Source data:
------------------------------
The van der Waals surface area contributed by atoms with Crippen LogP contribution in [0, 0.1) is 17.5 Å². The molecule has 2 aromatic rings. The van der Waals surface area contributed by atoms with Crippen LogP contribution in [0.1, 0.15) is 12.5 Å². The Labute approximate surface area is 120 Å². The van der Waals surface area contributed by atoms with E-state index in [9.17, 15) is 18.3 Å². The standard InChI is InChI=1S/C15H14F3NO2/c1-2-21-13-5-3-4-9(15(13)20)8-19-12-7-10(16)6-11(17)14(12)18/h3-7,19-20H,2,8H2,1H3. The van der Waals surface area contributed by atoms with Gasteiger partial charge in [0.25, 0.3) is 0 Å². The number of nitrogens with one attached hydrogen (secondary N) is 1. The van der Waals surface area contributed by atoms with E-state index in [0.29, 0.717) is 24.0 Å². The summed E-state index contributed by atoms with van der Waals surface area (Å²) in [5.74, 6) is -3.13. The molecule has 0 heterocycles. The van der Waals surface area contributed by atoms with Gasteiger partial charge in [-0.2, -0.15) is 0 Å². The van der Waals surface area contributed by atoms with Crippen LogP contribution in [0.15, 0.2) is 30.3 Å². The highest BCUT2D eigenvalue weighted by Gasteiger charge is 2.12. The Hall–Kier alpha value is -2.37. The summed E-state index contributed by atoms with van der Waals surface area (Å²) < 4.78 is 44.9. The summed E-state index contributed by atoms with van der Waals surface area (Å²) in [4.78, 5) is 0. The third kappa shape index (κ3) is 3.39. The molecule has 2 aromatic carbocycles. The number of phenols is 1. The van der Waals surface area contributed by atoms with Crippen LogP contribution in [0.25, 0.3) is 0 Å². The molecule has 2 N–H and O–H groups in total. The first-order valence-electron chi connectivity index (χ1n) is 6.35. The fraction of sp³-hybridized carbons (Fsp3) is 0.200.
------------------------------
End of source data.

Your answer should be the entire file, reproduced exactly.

The van der Waals surface area contributed by atoms with Crippen LogP contribution in [0, 0.1) is 17.5 Å². The molecule has 2 aromatic rings. The van der Waals surface area contributed by atoms with Crippen LogP contribution in [0.1, 0.15) is 12.5 Å². The Labute approximate surface area is 120 Å². The van der Waals surface area contributed by atoms with E-state index in [9.17, 15) is 18.3 Å². The standard InChI is InChI=1S/C15H14F3NO2/c1-2-21-13-5-3-4-9(15(13)20)8-19-12-7-10(16)6-11(17)14(12)18/h3-7,19-20H,2,8H2,1H3. The van der Waals surface area contributed by atoms with Gasteiger partial charge in [0.25, 0.3) is 0 Å². The number of nitrogens with one attached hydrogen (secondary N) is 1. The van der Waals surface area contributed by atoms with E-state index in [0.29, 0.717) is 24.0 Å². The summed E-state index contributed by atoms with van der Waals surface area (Å²) in [5.74, 6) is -3.13. The molecule has 0 heterocycles. The van der Waals surface area contributed by atoms with Gasteiger partial charge in [-0.2, -0.15) is 0 Å². The van der Waals surface area contributed by atoms with Crippen LogP contribution in [0.15, 0.2) is 30.3 Å². The highest BCUT2D eigenvalue weighted by Gasteiger charge is 2.12. The Hall–Kier alpha value is -2.37. The summed E-state index contributed by atoms with van der Waals surface area (Å²) < 4.78 is 44.9. The summed E-state index contributed by atoms with van der Waals surface area (Å²) in [4.78, 5) is 0. The third kappa shape index (κ3) is 3.39. The molecule has 2 aromatic carbocycles. The number of phenols is 1. The van der Waals surface area contributed by atoms with Crippen LogP contribution in [0.25, 0.3) is 0 Å². The molecule has 2 N–H and O–H groups in total. The first-order valence-electron chi connectivity index (χ1n) is 6.35. The fraction of sp³-hybridized carbons (Fsp3) is 0.200.